Lou Gehrig’s disease
Earlier this year, Richard Glatzer, co-director of the award winning movie, Still Alice, died at the age of 63 after battling ALS for four years. It would have been unfortunate if he had gone with his first reaction when approached to adapt Lisa Genova’s novel into a movie. (Evidently, he almost turned down the project.) Fortunately for us, he did not. One article on this subject indicated that it was Glatzer’s personal connection to independence-robbing illness that gave Still Alice a greater authenticity.
From what I understand, Mr. Glatzer used one finger – using a text-to-speech app – to communicate every directive. I don’t have to know anything about film directing to understand that doing so with his “limitations” would have been extraordinarily clumsy and time consuming. I wonder if his decision to accept the project was made in part because he believed he was the best person for the job. Did you see the movie? Wouldn’t you agree?
Yet all of us are faced with far less daunting struggles than those experienced by Mr. Glatzer and we cave in to our well-honed ability to find every reason not to pursue a task that requires exceptional action on our part.
I’m ashamed of all the excuses I’ve come up with to postpone – or to avoid entirely – new ventures that required more of me than I was willing to give. Ugh – I grieve those lost opportunities when I think of the benefit to me and others such ventures would have provided. But crying over spilled milk won’t undo the past.
Going forward I can commit to seizing new opportunities and disregarding the emotional and physical hurdles in my path.
I can, but will I?
A recent article by Jim Fitzgerald of the Associated Press focuses on a few electronic methods that might relieve some of the struggles experienced by caregivers who try to balance their frantic personal lives with the oftentimes emergent needs of their loved ones. For the purposes of my article, I am only looking at the type of monitoring put in place by a family member to check on an elderly person’s well being; primarily a family member with Alzheimer’s or other dementia.
Beleaguered caregivers getting help from Apps is an eyeopening look at how Smartphone Apps, and other electronic devices, can provide some sort of relief to lessen the caregiver’s load. Many of those who are long-distance caregivers, such as I was for my father several years ago, might benefit from being able to monitor their family member’s safety and well-being from a distance.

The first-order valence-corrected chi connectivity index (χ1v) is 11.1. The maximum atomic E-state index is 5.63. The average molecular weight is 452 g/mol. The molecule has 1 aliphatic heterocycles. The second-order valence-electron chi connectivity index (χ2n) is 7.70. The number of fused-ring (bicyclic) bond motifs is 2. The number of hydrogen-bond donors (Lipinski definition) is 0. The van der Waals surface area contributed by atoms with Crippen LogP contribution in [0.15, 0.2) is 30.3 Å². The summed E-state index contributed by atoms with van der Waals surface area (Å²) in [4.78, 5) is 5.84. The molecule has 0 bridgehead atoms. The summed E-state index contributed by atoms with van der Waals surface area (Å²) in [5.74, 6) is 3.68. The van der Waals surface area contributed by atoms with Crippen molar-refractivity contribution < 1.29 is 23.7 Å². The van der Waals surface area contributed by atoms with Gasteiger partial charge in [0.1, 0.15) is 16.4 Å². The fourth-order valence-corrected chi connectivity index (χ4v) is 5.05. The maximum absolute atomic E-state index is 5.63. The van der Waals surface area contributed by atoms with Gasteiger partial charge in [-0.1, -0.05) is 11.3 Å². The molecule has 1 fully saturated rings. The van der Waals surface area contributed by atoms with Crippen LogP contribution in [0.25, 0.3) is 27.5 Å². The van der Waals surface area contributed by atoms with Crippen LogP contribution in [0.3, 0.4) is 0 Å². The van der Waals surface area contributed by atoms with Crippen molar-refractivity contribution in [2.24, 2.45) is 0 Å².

But does such monitoring invade the loved one’s privacy? Of course it does; but I guess one could say that the benefits outweigh the disadvantages of such monitoring. Or do they? What comes to my mind is the elderly person’s gradual loss of independence – an aspect of life that many of us would equate to being a requirement for our own quality of life. But I digress.
At best, I think electronic monitoring serves as a stop-gap or interim measure of caregiving before hands-on care is put into place. The Pillbox App keeps a very tentative watch on whether or not a loved one – say a parent – has taken his medication properly. If the parent does not have compromised executive function, it’s certainly easy to “fake it” so that the daughter can feel as though all is well ten miles away. In reality, however, medication mismanagement might be taking place, carried out by the parent.
The Alzheimer’s Association Comfort Zone program requires that a loved one wear a GPS device at all times so that family members can monitor their comings and goings throughout the day. The system is of no benefit if the person doesn’t wear the pager; and if the person has dementia, there’s a strong likelihood of that happening. I’m being the devil’s advocate here, simply pointing out that the system is only as good as the cooperation required to use it. HOWEVER, and this is a demonstrative HOWEVER, it appears to be a very worthwhile system that provides numerous benefits. Other than taking away ones right to privacy, it definitely serves as a safety net for when mom, dad, spouse, or other loved one, are heading into trouble.
I’m skeptical of Comfort Zone but I’m also its fan. I’ve linked the Comfort Zone website above so that the reader can determine if such a system is worthwhile in his or her situation. My skepticism comes about because I wish more attention and financing would be spent on a cure for Alzheimer’s and other dementia so that these current monitoring methods become a thing of the past. A world without Alzheimer’s sounds just as desirous as a world without cancer, or MS, or Lou Gehrig’s disease, to name a few. More disease control financing = more cures.
One final word: I’ve already experienced two family members with Alzheimer’s and all the caregiving migraine headaches associated with those experiences. So please know that I’m a proponent of worthwhile practices that ease the caregiver’s burden. Unfortunately, there is absolutely no fail safe method out there that will give caregivers true peace of mind. Even placement in a long-term care facility is not a 100% guarantee that mom, dad, sis, or gramps will receive the best care possible. I’m sorry to burst your bubble – but it’s true.